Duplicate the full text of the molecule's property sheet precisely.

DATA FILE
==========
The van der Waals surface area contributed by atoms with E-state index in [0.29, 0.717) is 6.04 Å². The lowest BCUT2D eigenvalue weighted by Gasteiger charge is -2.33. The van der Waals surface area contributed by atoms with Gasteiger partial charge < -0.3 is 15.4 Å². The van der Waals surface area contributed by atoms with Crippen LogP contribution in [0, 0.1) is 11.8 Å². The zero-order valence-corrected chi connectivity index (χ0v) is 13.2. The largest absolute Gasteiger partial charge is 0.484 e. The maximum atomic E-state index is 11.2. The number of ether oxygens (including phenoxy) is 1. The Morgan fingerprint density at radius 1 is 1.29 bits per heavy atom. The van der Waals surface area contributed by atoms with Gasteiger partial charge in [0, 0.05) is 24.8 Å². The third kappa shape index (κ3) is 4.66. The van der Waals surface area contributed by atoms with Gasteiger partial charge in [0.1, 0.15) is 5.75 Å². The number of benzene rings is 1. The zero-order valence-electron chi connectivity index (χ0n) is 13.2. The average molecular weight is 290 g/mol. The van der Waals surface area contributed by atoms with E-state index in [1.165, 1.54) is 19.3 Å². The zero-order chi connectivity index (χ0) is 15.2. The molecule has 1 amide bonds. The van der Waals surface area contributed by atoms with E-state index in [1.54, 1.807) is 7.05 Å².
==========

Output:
The van der Waals surface area contributed by atoms with E-state index in [0.29, 0.717) is 6.04 Å². The lowest BCUT2D eigenvalue weighted by Gasteiger charge is -2.33. The van der Waals surface area contributed by atoms with Gasteiger partial charge < -0.3 is 15.4 Å². The van der Waals surface area contributed by atoms with Crippen LogP contribution in [0, 0.1) is 11.8 Å². The zero-order valence-corrected chi connectivity index (χ0v) is 13.2. The largest absolute Gasteiger partial charge is 0.484 e. The maximum atomic E-state index is 11.2. The number of ether oxygens (including phenoxy) is 1. The Morgan fingerprint density at radius 1 is 1.29 bits per heavy atom. The van der Waals surface area contributed by atoms with Gasteiger partial charge in [0, 0.05) is 24.8 Å². The third kappa shape index (κ3) is 4.66. The van der Waals surface area contributed by atoms with Gasteiger partial charge in [0.1, 0.15) is 5.75 Å². The number of benzene rings is 1. The zero-order valence-electron chi connectivity index (χ0n) is 13.2. The average molecular weight is 290 g/mol. The van der Waals surface area contributed by atoms with E-state index in [1.165, 1.54) is 19.3 Å². The zero-order chi connectivity index (χ0) is 15.2. The molecule has 1 amide bonds. The van der Waals surface area contributed by atoms with E-state index in [1.54, 1.807) is 7.05 Å².